National Hospital Discharge Survey, 2001 (ICPSR 3733)
Published: Nov 4, 2005
The National Hospital Discharge Survey (NHDS) collects medical and demographic information annually from a sample of hospital discharge records. Variables include patients' demographic characteristics (sex, age, race, marital status), dates of admission and discharge, source and type of admission, status at discharge, final diagnoses, surgical and nonsurgical procedures, dates of surgeries, and sources of payment. Information on hospital characteristics such as bedsize, ownership, and region of the country is also included. The medical information is coded using the INTERNATIONAL CLASSIFICATION OF DISEASES, 9TH REVISION, CLINICAL MODIFICATION (ICD-9-CM).
In preparing the data file for this collection, the National Center for Health Statistics (NCHS) has removed direct identifiers and characteristics that might lead to identification of data subjects. As an additional precaution NCHS requires, under Section 308(d) of the Public Health Service Act (42 U.S.C. 242m), that data collected by NCHS not be used for any purpose other than statistical analysis and reporting. NCHS further requires that analysts not use the data to learn the identity of any persons or establishments and that the director of NCHS be notified if any identities are inadvertently discovered. ICPSR member institutions and other users ordering data from ICPSR are expected to adhere to these restrictions.
Date of Collection
Data Collection Notes
(1) Per agreement with NCHS, ICPSR distributes the data file and text of the technical documentation in this collection in their original form as prepared by NCHS. (2) The codebook is provided as a Portable Document Format (PDF) file. The PDF file format was developed by Adobe Systems Incorporated and can be accessed using PDF reader software, such as the Adobe Acrobat Reader. Information on how to obtain a copy of the Acrobat Reader is provided on the ICPSR Web site.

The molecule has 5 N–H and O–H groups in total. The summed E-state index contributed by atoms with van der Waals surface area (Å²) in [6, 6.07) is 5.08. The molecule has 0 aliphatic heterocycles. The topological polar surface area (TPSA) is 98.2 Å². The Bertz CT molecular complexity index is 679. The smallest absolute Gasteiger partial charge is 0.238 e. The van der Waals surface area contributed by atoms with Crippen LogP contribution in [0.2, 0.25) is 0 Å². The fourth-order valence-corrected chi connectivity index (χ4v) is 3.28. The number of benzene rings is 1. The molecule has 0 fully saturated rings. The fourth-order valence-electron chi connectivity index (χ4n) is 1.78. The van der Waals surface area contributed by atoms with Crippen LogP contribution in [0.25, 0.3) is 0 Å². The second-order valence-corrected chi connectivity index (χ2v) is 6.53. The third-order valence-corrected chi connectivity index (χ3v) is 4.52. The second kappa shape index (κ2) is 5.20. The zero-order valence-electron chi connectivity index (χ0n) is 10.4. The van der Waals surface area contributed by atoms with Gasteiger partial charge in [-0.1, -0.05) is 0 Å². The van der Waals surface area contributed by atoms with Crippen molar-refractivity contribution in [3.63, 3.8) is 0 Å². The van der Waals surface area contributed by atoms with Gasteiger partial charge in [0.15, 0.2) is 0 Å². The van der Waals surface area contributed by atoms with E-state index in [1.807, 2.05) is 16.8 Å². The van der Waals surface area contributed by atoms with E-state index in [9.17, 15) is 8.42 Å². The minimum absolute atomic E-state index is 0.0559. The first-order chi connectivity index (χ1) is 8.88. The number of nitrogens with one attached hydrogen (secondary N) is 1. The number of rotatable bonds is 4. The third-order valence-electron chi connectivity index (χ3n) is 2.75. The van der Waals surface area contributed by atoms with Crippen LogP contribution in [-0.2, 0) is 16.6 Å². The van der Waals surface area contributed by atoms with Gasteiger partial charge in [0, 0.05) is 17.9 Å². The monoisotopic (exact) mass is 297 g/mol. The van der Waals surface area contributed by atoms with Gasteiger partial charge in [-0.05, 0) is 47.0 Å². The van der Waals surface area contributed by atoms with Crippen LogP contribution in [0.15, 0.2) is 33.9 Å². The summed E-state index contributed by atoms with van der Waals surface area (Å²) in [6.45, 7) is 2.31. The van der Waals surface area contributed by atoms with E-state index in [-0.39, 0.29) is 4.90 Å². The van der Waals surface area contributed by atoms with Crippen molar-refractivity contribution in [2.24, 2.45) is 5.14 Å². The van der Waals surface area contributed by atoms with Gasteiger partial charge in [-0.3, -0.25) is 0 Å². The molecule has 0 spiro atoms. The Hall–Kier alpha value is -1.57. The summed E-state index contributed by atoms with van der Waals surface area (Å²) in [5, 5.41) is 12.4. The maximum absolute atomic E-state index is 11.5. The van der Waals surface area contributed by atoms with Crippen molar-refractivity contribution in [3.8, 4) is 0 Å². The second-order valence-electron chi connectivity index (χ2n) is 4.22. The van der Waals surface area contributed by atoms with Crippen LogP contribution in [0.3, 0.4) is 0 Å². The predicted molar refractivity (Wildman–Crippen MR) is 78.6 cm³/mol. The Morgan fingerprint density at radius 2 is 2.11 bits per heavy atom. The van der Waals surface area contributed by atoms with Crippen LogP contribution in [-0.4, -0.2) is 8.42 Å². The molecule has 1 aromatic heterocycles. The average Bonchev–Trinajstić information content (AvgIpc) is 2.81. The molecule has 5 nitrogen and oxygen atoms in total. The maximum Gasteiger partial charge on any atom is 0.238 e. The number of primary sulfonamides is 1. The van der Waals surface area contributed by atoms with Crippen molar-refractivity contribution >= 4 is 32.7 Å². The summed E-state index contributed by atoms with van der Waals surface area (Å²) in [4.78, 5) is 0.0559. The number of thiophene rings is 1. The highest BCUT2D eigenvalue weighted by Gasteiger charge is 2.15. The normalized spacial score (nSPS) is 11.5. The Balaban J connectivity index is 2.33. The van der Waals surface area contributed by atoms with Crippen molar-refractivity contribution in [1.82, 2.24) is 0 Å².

The redesigned (as of 1988) NHDS sample includes with certainty all hospitals with 1,000 or more beds or 40,000 or more discharges annually. The remaining sample of hospitals is based on a stratified three-stage design. The first stage consists of selection of 112 primary sampling units (PSUs) that comprise a probability subsample of PSUs used in the 1985-1994 National Health Interview Surveys. The second stage consists of selection of noncertainty hospitals from the sample PSUs. At the third stage, a sample of discharges was selected by a systematic random sampling technique. For 2001, the sample consisted of 504 hospitals. Of these, 27 were found to be ineligible. Of the 477 eligible hospitals, 448 hospitals responded to the survey.
Patient discharges from nonfederal short-stay hospitals located in the 50 states and the District of Columbia.
administrative records data
Original Release Date
2005-11-04 On 2005-03-14 new files were added to one or more datasets. These files included additional setup files as well as one or more of the following: SAS program, SAS transport, SPSS portable, and Stata system files. The metadata record was revised 2005-11-04 to reflect these additions.
2003-05-16 ICPSR data undergo a confidentiality review and are altered when necessary to limit the risk of disclosure. ICPSR also routinely creates ready-to-go data files along with setups in the major statistical software formats as well as standard codebooks to accompany the data. In addition to these procedures, ICPSR performed the following processing steps for this data collection:
- Created online analysis version with question text.
The public-use data files in this collection are available for access by the general public. Access does not require affiliation with an ICPSR member institution.
- The citation of this study may have changed due to the new version control system that has been implemented.
This study is maintained and distributed by the National Archive of Computerized Data on Aging (NACDA), the aging program within ICPSR. NACDA is sponsored by the National Institute on Aging (NIA) at the National Institutes of Heath (NIH).